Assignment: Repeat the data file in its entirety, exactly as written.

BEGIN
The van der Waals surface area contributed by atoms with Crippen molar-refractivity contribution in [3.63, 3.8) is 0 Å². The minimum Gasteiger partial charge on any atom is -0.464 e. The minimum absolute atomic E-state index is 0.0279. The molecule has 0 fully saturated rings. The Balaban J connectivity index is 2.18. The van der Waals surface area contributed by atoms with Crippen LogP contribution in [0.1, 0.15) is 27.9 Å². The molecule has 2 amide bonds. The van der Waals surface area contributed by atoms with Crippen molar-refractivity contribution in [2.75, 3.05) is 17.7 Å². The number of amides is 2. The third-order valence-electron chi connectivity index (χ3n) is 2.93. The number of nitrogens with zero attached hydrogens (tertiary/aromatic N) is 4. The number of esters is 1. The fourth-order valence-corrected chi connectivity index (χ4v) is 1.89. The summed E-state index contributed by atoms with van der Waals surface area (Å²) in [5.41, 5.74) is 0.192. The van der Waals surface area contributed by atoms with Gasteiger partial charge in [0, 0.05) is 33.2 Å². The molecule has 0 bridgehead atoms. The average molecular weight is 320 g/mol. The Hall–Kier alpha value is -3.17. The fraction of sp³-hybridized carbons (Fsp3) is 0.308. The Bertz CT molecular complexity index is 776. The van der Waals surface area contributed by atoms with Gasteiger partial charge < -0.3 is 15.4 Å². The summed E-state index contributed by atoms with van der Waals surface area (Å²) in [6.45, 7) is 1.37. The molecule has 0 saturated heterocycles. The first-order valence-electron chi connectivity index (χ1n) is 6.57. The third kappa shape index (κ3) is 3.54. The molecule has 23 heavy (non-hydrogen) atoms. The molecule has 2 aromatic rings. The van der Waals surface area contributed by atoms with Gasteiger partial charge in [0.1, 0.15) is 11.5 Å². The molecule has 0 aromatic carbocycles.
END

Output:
The van der Waals surface area contributed by atoms with Crippen molar-refractivity contribution in [3.63, 3.8) is 0 Å². The minimum Gasteiger partial charge on any atom is -0.464 e. The minimum absolute atomic E-state index is 0.0279. The molecule has 0 fully saturated rings. The Balaban J connectivity index is 2.18. The van der Waals surface area contributed by atoms with Crippen LogP contribution in [0.1, 0.15) is 27.9 Å². The molecule has 2 amide bonds. The van der Waals surface area contributed by atoms with Crippen molar-refractivity contribution in [2.75, 3.05) is 17.7 Å². The number of amides is 2. The third-order valence-electron chi connectivity index (χ3n) is 2.93. The number of nitrogens with zero attached hydrogens (tertiary/aromatic N) is 4. The number of esters is 1. The fourth-order valence-corrected chi connectivity index (χ4v) is 1.89. The summed E-state index contributed by atoms with van der Waals surface area (Å²) in [5.41, 5.74) is 0.192. The van der Waals surface area contributed by atoms with Gasteiger partial charge in [0, 0.05) is 33.2 Å². The molecule has 0 bridgehead atoms. The average molecular weight is 320 g/mol. The Hall–Kier alpha value is -3.17. The fraction of sp³-hybridized carbons (Fsp3) is 0.308. The Bertz CT molecular complexity index is 776. The van der Waals surface area contributed by atoms with Gasteiger partial charge < -0.3 is 15.4 Å². The summed E-state index contributed by atoms with van der Waals surface area (Å²) in [6.45, 7) is 1.37. The molecule has 0 saturated heterocycles. The first-order valence-electron chi connectivity index (χ1n) is 6.57. The third kappa shape index (κ3) is 3.54. The molecule has 23 heavy (non-hydrogen) atoms. The molecule has 2 aromatic rings. The van der Waals surface area contributed by atoms with Gasteiger partial charge in [0.1, 0.15) is 11.5 Å². The molecule has 0 aromatic carbocycles.